Oli has not mentioned what India's concerns and suggestions were to the Nepali political leadership that were conveyed by Jaishankar.
When Oli left office after three and a half years in power, Nepal’s foreign policy was in disarray.
Despite the resumption of visits from the south, suspicion remained, just as the north felt betrayed as the Nepal Communist Party (NCP), formation of which was largely engineered by Beijing, had broken down.
“Oli did nothing on pushing the implementation of the Transit and Transportation Agreement with China. There was a delay in signing the protocol of the agreement, a prerequisite for its implementation,” said a former official at the Ministry of Foreign Affairs. “There was no single meeting on the implementation of the framework agreement of the Belt and Road Initiative.”
In his document, Oli, however, has waxed eloquent on China.
“China has made unprecedented achievements towards socialism with Chinese characteristics,” says Oli. “In 2020, it declared all of its citizens were lifted out of poverty… as many as 150 countries have signed up to the Belt and Road Initiative. Some powerful countries, however, have not taken China’s rise easily and have been involved in creating tensions,” Oli adds without naming which powerful countries he is referring to.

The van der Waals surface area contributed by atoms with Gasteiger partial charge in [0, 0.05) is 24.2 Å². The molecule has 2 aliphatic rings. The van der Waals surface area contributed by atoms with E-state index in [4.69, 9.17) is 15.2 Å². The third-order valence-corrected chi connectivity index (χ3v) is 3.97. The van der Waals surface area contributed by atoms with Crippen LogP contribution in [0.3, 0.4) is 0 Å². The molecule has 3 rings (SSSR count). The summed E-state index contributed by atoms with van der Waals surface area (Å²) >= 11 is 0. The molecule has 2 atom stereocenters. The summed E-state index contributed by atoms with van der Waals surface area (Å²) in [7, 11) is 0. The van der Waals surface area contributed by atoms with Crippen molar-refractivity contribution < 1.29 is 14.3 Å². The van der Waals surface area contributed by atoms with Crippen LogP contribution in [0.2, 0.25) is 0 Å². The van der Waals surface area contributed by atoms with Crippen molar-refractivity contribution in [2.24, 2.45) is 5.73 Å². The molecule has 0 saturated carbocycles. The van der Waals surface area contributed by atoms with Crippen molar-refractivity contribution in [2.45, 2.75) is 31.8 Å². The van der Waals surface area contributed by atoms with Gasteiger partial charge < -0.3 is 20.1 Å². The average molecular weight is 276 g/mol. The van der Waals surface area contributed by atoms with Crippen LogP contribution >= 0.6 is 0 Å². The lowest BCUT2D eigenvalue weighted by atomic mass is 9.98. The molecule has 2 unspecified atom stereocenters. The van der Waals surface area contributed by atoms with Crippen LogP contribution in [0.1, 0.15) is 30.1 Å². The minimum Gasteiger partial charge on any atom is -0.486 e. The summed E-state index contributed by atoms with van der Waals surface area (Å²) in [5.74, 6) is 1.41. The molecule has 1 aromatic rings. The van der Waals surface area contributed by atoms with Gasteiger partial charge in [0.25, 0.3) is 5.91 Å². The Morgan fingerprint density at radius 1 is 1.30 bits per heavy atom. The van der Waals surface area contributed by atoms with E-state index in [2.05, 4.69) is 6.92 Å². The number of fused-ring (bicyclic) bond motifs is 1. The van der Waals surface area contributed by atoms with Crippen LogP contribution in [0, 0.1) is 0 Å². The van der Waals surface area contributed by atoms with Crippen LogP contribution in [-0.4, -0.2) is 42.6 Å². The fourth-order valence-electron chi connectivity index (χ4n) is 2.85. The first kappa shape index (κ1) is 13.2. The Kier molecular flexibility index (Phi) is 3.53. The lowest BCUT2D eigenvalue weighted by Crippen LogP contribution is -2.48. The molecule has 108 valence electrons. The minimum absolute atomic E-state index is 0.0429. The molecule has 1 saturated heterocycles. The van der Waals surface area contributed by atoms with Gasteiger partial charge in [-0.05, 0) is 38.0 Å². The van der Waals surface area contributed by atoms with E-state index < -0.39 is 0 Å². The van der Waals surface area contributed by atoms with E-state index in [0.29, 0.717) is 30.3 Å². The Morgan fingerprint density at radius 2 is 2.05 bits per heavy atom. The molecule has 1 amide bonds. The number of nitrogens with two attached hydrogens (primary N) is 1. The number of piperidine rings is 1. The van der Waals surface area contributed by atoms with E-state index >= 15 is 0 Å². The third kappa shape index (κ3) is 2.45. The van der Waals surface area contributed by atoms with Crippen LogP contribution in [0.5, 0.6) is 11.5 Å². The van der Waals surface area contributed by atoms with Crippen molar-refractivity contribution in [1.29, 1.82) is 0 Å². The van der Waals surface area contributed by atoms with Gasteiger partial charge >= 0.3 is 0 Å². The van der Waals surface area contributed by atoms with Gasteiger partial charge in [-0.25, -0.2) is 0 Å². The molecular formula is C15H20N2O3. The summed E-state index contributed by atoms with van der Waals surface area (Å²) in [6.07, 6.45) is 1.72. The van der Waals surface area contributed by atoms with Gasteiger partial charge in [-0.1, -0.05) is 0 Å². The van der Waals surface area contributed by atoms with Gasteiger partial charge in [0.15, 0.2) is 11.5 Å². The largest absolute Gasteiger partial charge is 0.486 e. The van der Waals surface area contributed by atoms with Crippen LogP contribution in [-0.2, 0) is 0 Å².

Oli has described the US pullout from Afghanistan as America’s biggest failure and defeat 50 years after the Vietnam war.
“There could be a fallout of the Afghanistan incident in South Asia and it could give rise to geopolitical tensions,” he says. “Nepal must firmly stand for non-interference, democracy, openness and regional peace.”
On relations with India, Oli has stressed addressing the bilateral issues that have historically remained, including the 1950 treaty.
“We are well aware of the concerns and interests of our neighbours,” says Oli. “And we want a similar seriousness and respect from our friends, especially the neighbours. We want to address any bilateral issue through diplomatic means.”
Oli’s 69-page document comes in the lead up to the party’s statute convention scheduled for October 1-3. It also comes ahead of polls–local elections in about six months and general elections next year.
Observers say Oli, who returned to power in 2018 riding on the nationalist plank, appears to be preparing to use similar rhetoric when the country goes to the polls. During the last elections, his party had forged an electoral alliance with the Nepal Communist Party (Maoist Centre). At that time, his party was also intact. His UML party, however, has split now with the Madhav Kumar Nepal group forming a new party. The Maoist Centre stands opposed to the UML.
Milan Tuladhar, who served as a foreign relations adviser to Jhala Nath Khanal during his tenure as prime minister, said Oli made a massive bungle when it came to foreign policy vis-a-vis India and China.
After aliniating India, Oli made a tilt towards China in his initial days in office, but in the later years, he was trying to mend fences with the south, according to Tuladhar.
“Now elections are coming and he is ratcheting up nationalistic rhetoric, his old tactic. We saw how he made efforts for a rapprochement with India,” said Tuladhar. “And we also saw how Oli always favoured the MCC, but he has made an about turn.”